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Practice Name

Boyette Animal Hospital

Primary Location
10931 Boyette Road
Riverview, FL 33569
Phone: 813-671-3400

Office Hours

DayOpenClosed
Monday7:00am7:00pm
Tuesday7:00am7:00pm
Wednesday7:00am7:00pm
Thursday7:00am7:00pm
Friday7:00am6:30pm
Saturday8:00am4:00pm
Sunday5pm to 7pmBoarding Only
Main Content

Here’s A Treat For You
Dr. Bob Encinosa

 Who doesn’t love to give their dog or cat an occasional treat ? We love treats ourselves and since pets are a part of our families, why shouldn’t they be allowed a little tasty pleasure as well. My family is certainly no exception. We buy all kinds of treats for our cats and dogs. Of course lately it seems that every treat our pets become accustomed to gets recalled for some reason. However, in spite of that, we still try to be health conscious where they are concerned.
For most families, the biggest health concern revolves around trying to keep our pets from getting overweight. Matters become more difficult when there are multiple family members who would all like to hand out the treats. I’ve also noticed that it is very rare for treat makers to put the calorie count on their labels. So how can you tell what’s too much?

Recently I found a helpful website that lists the calorie content of hundreds of dog and cat treats. You can find this information at Petfinder.com. When you get to the website, search “Dog treats calorie count”. You can also search “Cat treats calorie count”. It’s quite interesting and, in some cases, amazing to see how many calories common treats can have. After reviewing this list, I felt better about something I’ve been doing for years with my two 60 pound dogs. Whenever we have run out of dog treats, I have resorted to Cheez-its or Wheat-thins. As it turns out both of these human treats have fewer calories than most dog treats. Of course the salt content is probably not so good for a dog in congestive heart failure, but then again, neither is obesity. Another advantage of Cheez-its or Wheat-thins is the cost. At about one penny a piece, they are much cheaper than most of the name brand dog treats.

Here’s a few more things to think about.

-- Why does a 60 pound dog need a “large” treat? Treats are for taste, not nutritional support. Use small breed treats, even for giant breed dogs.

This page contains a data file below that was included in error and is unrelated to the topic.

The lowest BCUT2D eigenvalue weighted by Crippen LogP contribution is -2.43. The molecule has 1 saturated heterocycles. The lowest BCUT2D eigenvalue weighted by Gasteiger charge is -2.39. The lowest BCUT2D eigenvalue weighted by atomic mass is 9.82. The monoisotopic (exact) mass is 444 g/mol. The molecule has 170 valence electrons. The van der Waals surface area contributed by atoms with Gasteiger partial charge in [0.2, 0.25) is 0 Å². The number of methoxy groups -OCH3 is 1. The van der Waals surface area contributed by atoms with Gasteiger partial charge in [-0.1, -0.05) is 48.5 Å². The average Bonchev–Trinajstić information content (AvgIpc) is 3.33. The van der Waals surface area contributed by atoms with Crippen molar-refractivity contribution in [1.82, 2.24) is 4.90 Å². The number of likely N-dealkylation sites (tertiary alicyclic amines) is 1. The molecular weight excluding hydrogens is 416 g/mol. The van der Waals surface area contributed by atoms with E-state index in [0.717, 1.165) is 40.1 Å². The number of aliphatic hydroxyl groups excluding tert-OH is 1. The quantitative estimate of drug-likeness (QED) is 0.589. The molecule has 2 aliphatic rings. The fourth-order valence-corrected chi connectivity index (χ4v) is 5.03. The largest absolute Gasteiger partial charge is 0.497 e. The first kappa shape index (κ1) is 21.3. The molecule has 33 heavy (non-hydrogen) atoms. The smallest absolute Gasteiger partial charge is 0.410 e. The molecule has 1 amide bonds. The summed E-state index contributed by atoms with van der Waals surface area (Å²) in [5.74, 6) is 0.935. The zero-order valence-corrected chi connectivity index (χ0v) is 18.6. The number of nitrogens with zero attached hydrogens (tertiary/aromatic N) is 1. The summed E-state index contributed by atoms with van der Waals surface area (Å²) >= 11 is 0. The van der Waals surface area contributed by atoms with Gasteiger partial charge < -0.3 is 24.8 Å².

-- Most dog treats do not help keep teeth clean. Even many brands that actually make that claim are ineffective in my opinion. I believe that for a dog treat to help clean teeth, the dog treat must take 3 -5 minutes for a dog to actively chew and consume. Occasional Greenies and rawhide are what I give my dogs. Rawhide that has been chopped and pressed like particle board is probably safer, especially when multiple dogs in a household are chewing competitively.

-- If your family life is such that you cannot control the numbers of treats your pet gets, I suggest using treats with the most nutritional value and the fewest calories. Then reduce the amount they are fed in their daily meal. Sometimes you just have to compromise.

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Feature Articles

Community Vaccine Clinic Learn more about a better alternative to low cost, parking lot vaccine events. Angie's List Award Boyette Animal Hospital has earned the service industry’s coveted Angie’s List Super Service Award ...

Testimonial

I can't express how Thankful I am for the Doctors and staff here. I brought my chihuahua "son" in yesterday for a check up after being attacked by a neighbors large dog earlier in the week. As usual, we both were treated with great care and concern as I also was a bit emotional. This is a place were the staff Truly care about animals/pets. I wouldn't take my fur babies Anywhere else and have referred my friends multiple times.

- Angie W. / Riverview, FL

Office Hours

DayOpenClosed
Monday7:00am7:00pm
Tuesday7:00am7:00pm
Wednesday7:00am7:00pm
Thursday7:00am7:00pm
Friday7:00am6:30pm
Saturday8:00am4:00pm
Sunday5pm to 7pmBoarding Only

Meet the Veterinarians

Meet The Team Dr.Bob Encinosa was born in Valrico, Florida and graduated from Brandon High School in 1980. He received his doctorate from the University of Florida College of Veterinary Medicine in 1987.Read More

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